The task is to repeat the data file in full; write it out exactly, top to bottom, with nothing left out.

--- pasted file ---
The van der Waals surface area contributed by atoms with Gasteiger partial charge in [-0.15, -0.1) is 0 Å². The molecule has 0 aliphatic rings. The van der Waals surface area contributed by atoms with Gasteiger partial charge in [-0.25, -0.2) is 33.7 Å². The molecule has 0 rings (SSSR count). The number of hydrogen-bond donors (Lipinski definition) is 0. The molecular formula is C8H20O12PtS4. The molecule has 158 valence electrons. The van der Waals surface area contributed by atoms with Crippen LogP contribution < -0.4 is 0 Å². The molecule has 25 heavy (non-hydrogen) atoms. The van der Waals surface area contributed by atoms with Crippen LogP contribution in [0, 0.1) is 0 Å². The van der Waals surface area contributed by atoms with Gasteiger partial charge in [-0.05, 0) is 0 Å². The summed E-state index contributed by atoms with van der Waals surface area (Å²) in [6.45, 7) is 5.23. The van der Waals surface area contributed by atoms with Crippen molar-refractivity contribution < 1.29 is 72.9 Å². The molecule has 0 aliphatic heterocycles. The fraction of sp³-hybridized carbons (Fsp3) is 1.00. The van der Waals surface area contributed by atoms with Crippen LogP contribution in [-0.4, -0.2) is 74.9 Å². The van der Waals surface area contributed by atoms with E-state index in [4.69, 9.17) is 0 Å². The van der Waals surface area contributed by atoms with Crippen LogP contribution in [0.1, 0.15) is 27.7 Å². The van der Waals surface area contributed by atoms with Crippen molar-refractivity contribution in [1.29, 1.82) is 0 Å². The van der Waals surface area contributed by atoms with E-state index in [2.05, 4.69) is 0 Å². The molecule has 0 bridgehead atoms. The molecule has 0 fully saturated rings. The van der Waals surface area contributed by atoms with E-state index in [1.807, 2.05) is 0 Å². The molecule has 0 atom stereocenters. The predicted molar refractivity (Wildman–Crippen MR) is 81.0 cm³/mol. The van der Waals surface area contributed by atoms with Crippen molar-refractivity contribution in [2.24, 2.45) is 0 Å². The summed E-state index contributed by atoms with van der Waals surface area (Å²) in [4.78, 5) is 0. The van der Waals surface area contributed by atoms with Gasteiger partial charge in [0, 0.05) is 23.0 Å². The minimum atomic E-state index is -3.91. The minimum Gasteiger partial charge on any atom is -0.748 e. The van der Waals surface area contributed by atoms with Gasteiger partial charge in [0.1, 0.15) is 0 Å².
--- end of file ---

The van der Waals surface area contributed by atoms with Gasteiger partial charge in [-0.15, -0.1) is 0 Å². The molecule has 0 aliphatic rings. The van der Waals surface area contributed by atoms with Gasteiger partial charge in [-0.25, -0.2) is 33.7 Å². The molecule has 0 rings (SSSR count). The number of hydrogen-bond donors (Lipinski definition) is 0. The molecular formula is C8H20O12PtS4. The molecule has 158 valence electrons. The van der Waals surface area contributed by atoms with Crippen LogP contribution < -0.4 is 0 Å². The molecule has 25 heavy (non-hydrogen) atoms. The van der Waals surface area contributed by atoms with Crippen LogP contribution in [0, 0.1) is 0 Å². The van der Waals surface area contributed by atoms with Gasteiger partial charge in [-0.05, 0) is 0 Å². The summed E-state index contributed by atoms with van der Waals surface area (Å²) in [6.45, 7) is 5.23. The van der Waals surface area contributed by atoms with Crippen molar-refractivity contribution < 1.29 is 72.9 Å². The molecule has 0 aliphatic heterocycles. The fraction of sp³-hybridized carbons (Fsp3) is 1.00. The van der Waals surface area contributed by atoms with Crippen LogP contribution in [-0.4, -0.2) is 74.9 Å². The van der Waals surface area contributed by atoms with E-state index in [4.69, 9.17) is 0 Å². The van der Waals surface area contributed by atoms with Crippen LogP contribution in [0.1, 0.15) is 27.7 Å². The van der Waals surface area contributed by atoms with Crippen molar-refractivity contribution in [1.29, 1.82) is 0 Å². The van der Waals surface area contributed by atoms with E-state index in [2.05, 4.69) is 0 Å². The molecule has 0 bridgehead atoms. The molecule has 0 fully saturated rings. The van der Waals surface area contributed by atoms with E-state index in [1.807, 2.05) is 0 Å². The molecule has 0 atom stereocenters. The predicted molar refractivity (Wildman–Crippen MR) is 81.0 cm³/mol. The van der Waals surface area contributed by atoms with Crippen molar-refractivity contribution in [2.24, 2.45) is 0 Å². The summed E-state index contributed by atoms with van der Waals surface area (Å²) in [4.78, 5) is 0. The van der Waals surface area contributed by atoms with Gasteiger partial charge in [0, 0.05) is 23.0 Å². The minimum atomic E-state index is -3.91. The minimum Gasteiger partial charge on any atom is -0.748 e. The van der Waals surface area contributed by atoms with Gasteiger partial charge in [0.1, 0.15) is 0 Å².